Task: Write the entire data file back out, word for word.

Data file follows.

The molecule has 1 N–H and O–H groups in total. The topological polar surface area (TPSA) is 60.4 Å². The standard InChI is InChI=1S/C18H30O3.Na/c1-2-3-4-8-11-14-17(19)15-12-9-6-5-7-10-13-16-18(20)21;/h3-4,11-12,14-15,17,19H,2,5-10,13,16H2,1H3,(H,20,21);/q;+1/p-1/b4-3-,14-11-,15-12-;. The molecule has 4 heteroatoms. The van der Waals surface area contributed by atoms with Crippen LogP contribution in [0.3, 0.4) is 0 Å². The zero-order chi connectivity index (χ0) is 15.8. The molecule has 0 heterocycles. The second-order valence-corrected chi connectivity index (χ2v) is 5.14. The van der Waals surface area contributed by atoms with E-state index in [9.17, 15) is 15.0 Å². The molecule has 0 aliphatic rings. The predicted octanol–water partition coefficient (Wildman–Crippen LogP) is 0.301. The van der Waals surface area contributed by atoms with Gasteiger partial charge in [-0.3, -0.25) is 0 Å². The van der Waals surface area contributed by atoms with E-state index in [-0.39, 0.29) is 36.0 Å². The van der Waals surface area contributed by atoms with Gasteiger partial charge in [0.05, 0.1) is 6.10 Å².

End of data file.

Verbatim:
The molecule has 1 N–H and O–H groups in total. The topological polar surface area (TPSA) is 60.4 Å². The standard InChI is InChI=1S/C18H30O3.Na/c1-2-3-4-8-11-14-17(19)15-12-9-6-5-7-10-13-16-18(20)21;/h3-4,11-12,14-15,17,19H,2,5-10,13,16H2,1H3,(H,20,21);/q;+1/p-1/b4-3-,14-11-,15-12-;. The molecule has 4 heteroatoms. The van der Waals surface area contributed by atoms with Crippen LogP contribution in [0.3, 0.4) is 0 Å². The zero-order chi connectivity index (χ0) is 15.8. The molecule has 0 heterocycles. The second-order valence-corrected chi connectivity index (χ2v) is 5.14. The van der Waals surface area contributed by atoms with E-state index in [9.17, 15) is 15.0 Å². The molecule has 0 aliphatic rings. The predicted octanol–water partition coefficient (Wildman–Crippen LogP) is 0.301. The van der Waals surface area contributed by atoms with Gasteiger partial charge in [-0.3, -0.25) is 0 Å². The van der Waals surface area contributed by atoms with E-state index in [-0.39, 0.29) is 36.0 Å². The van der Waals surface area contributed by atoms with Gasteiger partial charge in [0.05, 0.1) is 6.10 Å².